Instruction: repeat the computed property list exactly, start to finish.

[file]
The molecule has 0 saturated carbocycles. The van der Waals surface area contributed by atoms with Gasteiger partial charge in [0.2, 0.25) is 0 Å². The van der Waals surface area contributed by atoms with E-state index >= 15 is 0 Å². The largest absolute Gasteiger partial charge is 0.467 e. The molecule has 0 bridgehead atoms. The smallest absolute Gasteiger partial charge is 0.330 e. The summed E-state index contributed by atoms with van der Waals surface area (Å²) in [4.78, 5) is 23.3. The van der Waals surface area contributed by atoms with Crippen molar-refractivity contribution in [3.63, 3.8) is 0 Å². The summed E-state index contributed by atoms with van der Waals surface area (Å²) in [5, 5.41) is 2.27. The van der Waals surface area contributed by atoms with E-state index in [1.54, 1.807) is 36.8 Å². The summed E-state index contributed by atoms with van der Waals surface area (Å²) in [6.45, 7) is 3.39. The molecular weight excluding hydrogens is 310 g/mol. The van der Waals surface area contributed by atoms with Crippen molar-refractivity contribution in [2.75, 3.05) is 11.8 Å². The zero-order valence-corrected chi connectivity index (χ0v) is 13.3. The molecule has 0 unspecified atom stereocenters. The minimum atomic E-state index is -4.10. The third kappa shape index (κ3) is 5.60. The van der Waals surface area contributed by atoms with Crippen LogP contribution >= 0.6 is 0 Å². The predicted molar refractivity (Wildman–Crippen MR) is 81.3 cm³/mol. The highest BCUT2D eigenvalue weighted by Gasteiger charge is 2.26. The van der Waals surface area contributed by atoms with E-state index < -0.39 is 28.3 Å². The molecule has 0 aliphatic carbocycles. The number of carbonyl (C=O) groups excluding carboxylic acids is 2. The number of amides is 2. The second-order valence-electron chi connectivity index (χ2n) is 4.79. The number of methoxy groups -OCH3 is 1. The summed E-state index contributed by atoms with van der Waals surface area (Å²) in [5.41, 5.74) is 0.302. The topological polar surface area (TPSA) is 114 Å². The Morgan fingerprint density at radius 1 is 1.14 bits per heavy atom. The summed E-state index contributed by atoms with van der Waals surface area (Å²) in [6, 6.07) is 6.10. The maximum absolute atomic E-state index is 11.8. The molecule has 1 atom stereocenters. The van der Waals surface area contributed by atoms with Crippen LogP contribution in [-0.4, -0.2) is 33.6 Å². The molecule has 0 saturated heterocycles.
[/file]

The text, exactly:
The molecule has 0 saturated carbocycles. The van der Waals surface area contributed by atoms with Gasteiger partial charge in [0.2, 0.25) is 0 Å². The van der Waals surface area contributed by atoms with E-state index >= 15 is 0 Å². The largest absolute Gasteiger partial charge is 0.467 e. The molecule has 0 bridgehead atoms. The smallest absolute Gasteiger partial charge is 0.330 e. The summed E-state index contributed by atoms with van der Waals surface area (Å²) in [4.78, 5) is 23.3. The van der Waals surface area contributed by atoms with Crippen molar-refractivity contribution in [3.63, 3.8) is 0 Å². The summed E-state index contributed by atoms with van der Waals surface area (Å²) in [5, 5.41) is 2.27. The van der Waals surface area contributed by atoms with E-state index in [1.54, 1.807) is 36.8 Å². The summed E-state index contributed by atoms with van der Waals surface area (Å²) in [6.45, 7) is 3.39. The molecular weight excluding hydrogens is 310 g/mol. The van der Waals surface area contributed by atoms with Crippen molar-refractivity contribution in [2.75, 3.05) is 11.8 Å². The zero-order valence-corrected chi connectivity index (χ0v) is 13.3. The molecule has 0 unspecified atom stereocenters. The minimum atomic E-state index is -4.10. The third kappa shape index (κ3) is 5.60. The van der Waals surface area contributed by atoms with Crippen LogP contribution >= 0.6 is 0 Å². The predicted molar refractivity (Wildman–Crippen MR) is 81.3 cm³/mol. The highest BCUT2D eigenvalue weighted by Gasteiger charge is 2.26. The van der Waals surface area contributed by atoms with E-state index < -0.39 is 28.3 Å². The molecule has 0 aliphatic carbocycles. The number of carbonyl (C=O) groups excluding carboxylic acids is 2. The number of amides is 2. The second-order valence-electron chi connectivity index (χ2n) is 4.79. The number of methoxy groups -OCH3 is 1. The summed E-state index contributed by atoms with van der Waals surface area (Å²) in [5.41, 5.74) is 0.302. The topological polar surface area (TPSA) is 114 Å². The Morgan fingerprint density at radius 1 is 1.14 bits per heavy atom. The summed E-state index contributed by atoms with van der Waals surface area (Å²) in [6, 6.07) is 6.10. The maximum absolute atomic E-state index is 11.8. The molecule has 1 atom stereocenters. The van der Waals surface area contributed by atoms with Crippen LogP contribution in [-0.4, -0.2) is 33.6 Å². The molecule has 0 saturated heterocycles.